- Shopping Bag ( 0 items )
There Is No Suffering is Chan Master Sheng-yen's commentary on the Heart Sutra. He speaks on the ...
There Is No Suffering is Chan Master Sheng-yen's commentary on the Heart Sutra. He speaks on the sutra from the Chan point of view, and presents it as a series of contemplation methods, encouraging readers to experience it directly through meditation and daily life. In this way, reading the Heart Sutra becomes more than just an intellectual exercise; it becomes a method of practice by which one can awaken to the fundamental wisdom inherent within each of us. Whether one wants a better understanding of Buddhist concepts or a deepened meditation practice, this commentary on the Heart Sutra can help.
|The Heart Sutra||7|
|Commentary on the Heart Sutra||11|
|The way of Bodhisattva||15|
|The Five Skandhas||45|
|The Eighteen Realms||61|
|The Twelve Links of Conditioned Arising||73|
|The Four Noble Truths||87|
|Beyond Inverted Views and Dreams||105|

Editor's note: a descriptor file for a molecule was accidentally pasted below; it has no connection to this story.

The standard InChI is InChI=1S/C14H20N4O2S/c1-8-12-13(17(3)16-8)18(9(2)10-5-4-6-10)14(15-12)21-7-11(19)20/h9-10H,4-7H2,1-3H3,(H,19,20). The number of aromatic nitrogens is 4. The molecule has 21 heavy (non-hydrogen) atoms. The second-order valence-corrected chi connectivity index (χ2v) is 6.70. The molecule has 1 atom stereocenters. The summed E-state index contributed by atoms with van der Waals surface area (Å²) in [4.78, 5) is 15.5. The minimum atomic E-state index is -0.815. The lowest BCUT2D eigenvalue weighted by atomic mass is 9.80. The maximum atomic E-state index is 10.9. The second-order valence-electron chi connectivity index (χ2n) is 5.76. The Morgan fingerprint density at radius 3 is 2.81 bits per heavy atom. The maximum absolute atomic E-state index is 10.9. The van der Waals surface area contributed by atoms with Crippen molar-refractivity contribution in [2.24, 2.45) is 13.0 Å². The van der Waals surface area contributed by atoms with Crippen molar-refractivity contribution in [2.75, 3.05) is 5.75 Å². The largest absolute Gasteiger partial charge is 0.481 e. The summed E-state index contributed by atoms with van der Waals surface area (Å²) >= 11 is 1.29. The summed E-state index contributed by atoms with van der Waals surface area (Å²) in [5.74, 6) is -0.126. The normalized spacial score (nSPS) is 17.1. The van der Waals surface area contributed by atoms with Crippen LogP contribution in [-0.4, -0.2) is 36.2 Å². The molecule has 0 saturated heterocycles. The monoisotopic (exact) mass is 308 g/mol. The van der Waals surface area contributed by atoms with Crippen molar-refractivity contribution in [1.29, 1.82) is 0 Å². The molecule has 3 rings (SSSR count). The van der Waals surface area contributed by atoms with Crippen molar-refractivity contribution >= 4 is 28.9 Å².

|The Realization of the Buddhas||113|
|The Supreme Mantra||115|
Posted January 20, 2003
Of the commentaries I have read for the Heart Sutra, Thich Nhat Hahn's (Heart of Understanding) was the gentlest, The Dalai Lama's quite informative, Hakuin's both artistic and penetrating via imagery, and Master Sheng-yen's the most extensive in teachings. For someone who wishes to expand their knowledge of Buddhism beyond the mere basics with examples drawn from many pragmatic situations of daily life, this book is probably the best. For a more basic run at the Heart Sutra, I would probably try one of the three mentioned above. As a student of Master Sheng-yen, I can attest to the fact that many of the Chinese speaking people in his audiences often spend considerable time drenched in laughter. However, the English translation does tend to go over with a dry thud. If anything is lost in the translation, certainly the humor is first. However, his examples drawn from experience form images which highlight the teachings from a completely different vantage point in one's mind. The firm grip of the intellectual/cognitive mind tends to loosen up a bit, allowing the teachings to settle on a deeper level. Personally, I find the missing gentle laughter of the audience a significant loss when reading his books as opposed to hearing these lectures in person. However, the genuine value of these teachings are still quite accessable.Was this review helpful? Yes NoThank you for your feedback. Report this reviewThank you, this review has been flagged.
Posted October 26, 2009
No text was provided for this review.